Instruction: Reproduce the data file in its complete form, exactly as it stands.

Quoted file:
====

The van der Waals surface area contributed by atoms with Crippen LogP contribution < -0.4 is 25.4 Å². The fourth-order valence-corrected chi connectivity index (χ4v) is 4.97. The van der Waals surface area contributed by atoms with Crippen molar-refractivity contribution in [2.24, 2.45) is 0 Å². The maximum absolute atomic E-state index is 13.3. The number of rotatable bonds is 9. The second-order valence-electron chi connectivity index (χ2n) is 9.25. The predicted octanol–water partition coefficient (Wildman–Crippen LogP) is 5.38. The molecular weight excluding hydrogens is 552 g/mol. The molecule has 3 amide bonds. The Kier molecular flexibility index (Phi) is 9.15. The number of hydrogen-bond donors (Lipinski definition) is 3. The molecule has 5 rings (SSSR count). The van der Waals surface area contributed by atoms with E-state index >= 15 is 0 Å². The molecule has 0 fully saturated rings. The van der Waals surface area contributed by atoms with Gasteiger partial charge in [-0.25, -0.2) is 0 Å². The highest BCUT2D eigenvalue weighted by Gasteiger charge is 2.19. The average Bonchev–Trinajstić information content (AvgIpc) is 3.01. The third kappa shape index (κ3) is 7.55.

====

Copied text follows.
The van der Waals surface area contributed by atoms with Crippen LogP contribution < -0.4 is 25.4 Å². The fourth-order valence-corrected chi connectivity index (χ4v) is 4.97. The van der Waals surface area contributed by atoms with Crippen molar-refractivity contribution in [2.24, 2.45) is 0 Å². The maximum absolute atomic E-state index is 13.3. The number of rotatable bonds is 9. The second-order valence-electron chi connectivity index (χ2n) is 9.25. The predicted octanol–water partition coefficient (Wildman–Crippen LogP) is 5.38. The molecular weight excluding hydrogens is 552 g/mol. The molecule has 3 amide bonds. The Kier molecular flexibility index (Phi) is 9.15. The number of hydrogen-bond donors (Lipinski definition) is 3. The molecule has 5 rings (SSSR count). The van der Waals surface area contributed by atoms with E-state index >= 15 is 0 Å². The molecule has 0 fully saturated rings. The van der Waals surface area contributed by atoms with Gasteiger partial charge in [-0.25, -0.2) is 0 Å². The highest BCUT2D eigenvalue weighted by Gasteiger charge is 2.19. The average Bonchev–Trinajstić information content (AvgIpc) is 3.01. The third kappa shape index (κ3) is 7.55.